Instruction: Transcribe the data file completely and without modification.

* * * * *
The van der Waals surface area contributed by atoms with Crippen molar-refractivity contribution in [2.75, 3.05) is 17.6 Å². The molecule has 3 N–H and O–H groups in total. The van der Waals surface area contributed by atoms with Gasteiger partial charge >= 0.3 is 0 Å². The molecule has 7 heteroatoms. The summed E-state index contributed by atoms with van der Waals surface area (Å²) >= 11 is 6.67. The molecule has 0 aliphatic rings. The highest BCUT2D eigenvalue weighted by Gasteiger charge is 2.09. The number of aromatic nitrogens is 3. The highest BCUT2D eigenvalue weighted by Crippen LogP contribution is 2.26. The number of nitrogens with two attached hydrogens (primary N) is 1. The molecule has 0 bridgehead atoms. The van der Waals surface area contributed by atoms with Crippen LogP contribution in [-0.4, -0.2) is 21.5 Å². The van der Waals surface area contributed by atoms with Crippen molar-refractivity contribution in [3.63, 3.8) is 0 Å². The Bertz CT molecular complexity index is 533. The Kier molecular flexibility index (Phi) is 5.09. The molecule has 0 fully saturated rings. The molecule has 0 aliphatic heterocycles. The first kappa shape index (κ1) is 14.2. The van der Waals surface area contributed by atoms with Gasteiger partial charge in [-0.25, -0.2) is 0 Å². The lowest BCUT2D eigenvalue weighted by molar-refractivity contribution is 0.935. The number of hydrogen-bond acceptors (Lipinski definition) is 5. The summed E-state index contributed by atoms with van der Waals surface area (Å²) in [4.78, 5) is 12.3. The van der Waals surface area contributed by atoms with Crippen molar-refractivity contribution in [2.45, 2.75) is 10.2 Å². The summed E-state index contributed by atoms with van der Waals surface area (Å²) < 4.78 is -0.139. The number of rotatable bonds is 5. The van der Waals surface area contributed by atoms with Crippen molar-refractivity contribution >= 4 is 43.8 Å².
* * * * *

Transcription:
The van der Waals surface area contributed by atoms with Crippen molar-refractivity contribution in [2.75, 3.05) is 17.6 Å². The molecule has 3 N–H and O–H groups in total. The van der Waals surface area contributed by atoms with Gasteiger partial charge >= 0.3 is 0 Å². The molecule has 7 heteroatoms. The summed E-state index contributed by atoms with van der Waals surface area (Å²) >= 11 is 6.67. The molecule has 0 aliphatic rings. The highest BCUT2D eigenvalue weighted by Gasteiger charge is 2.09. The number of aromatic nitrogens is 3. The highest BCUT2D eigenvalue weighted by Crippen LogP contribution is 2.26. The number of nitrogens with two attached hydrogens (primary N) is 1. The molecule has 0 bridgehead atoms. The van der Waals surface area contributed by atoms with Crippen LogP contribution in [-0.4, -0.2) is 21.5 Å². The van der Waals surface area contributed by atoms with Crippen molar-refractivity contribution in [3.63, 3.8) is 0 Å². The Bertz CT molecular complexity index is 533. The Kier molecular flexibility index (Phi) is 5.09. The molecule has 0 fully saturated rings. The molecule has 0 aliphatic heterocycles. The first kappa shape index (κ1) is 14.2. The van der Waals surface area contributed by atoms with Gasteiger partial charge in [-0.25, -0.2) is 0 Å². The lowest BCUT2D eigenvalue weighted by molar-refractivity contribution is 0.935. The number of hydrogen-bond acceptors (Lipinski definition) is 5. The summed E-state index contributed by atoms with van der Waals surface area (Å²) in [4.78, 5) is 12.3. The van der Waals surface area contributed by atoms with Crippen molar-refractivity contribution in [2.45, 2.75) is 10.2 Å². The summed E-state index contributed by atoms with van der Waals surface area (Å²) < 4.78 is -0.139. The number of rotatable bonds is 5. The van der Waals surface area contributed by atoms with Crippen molar-refractivity contribution >= 4 is 43.8 Å².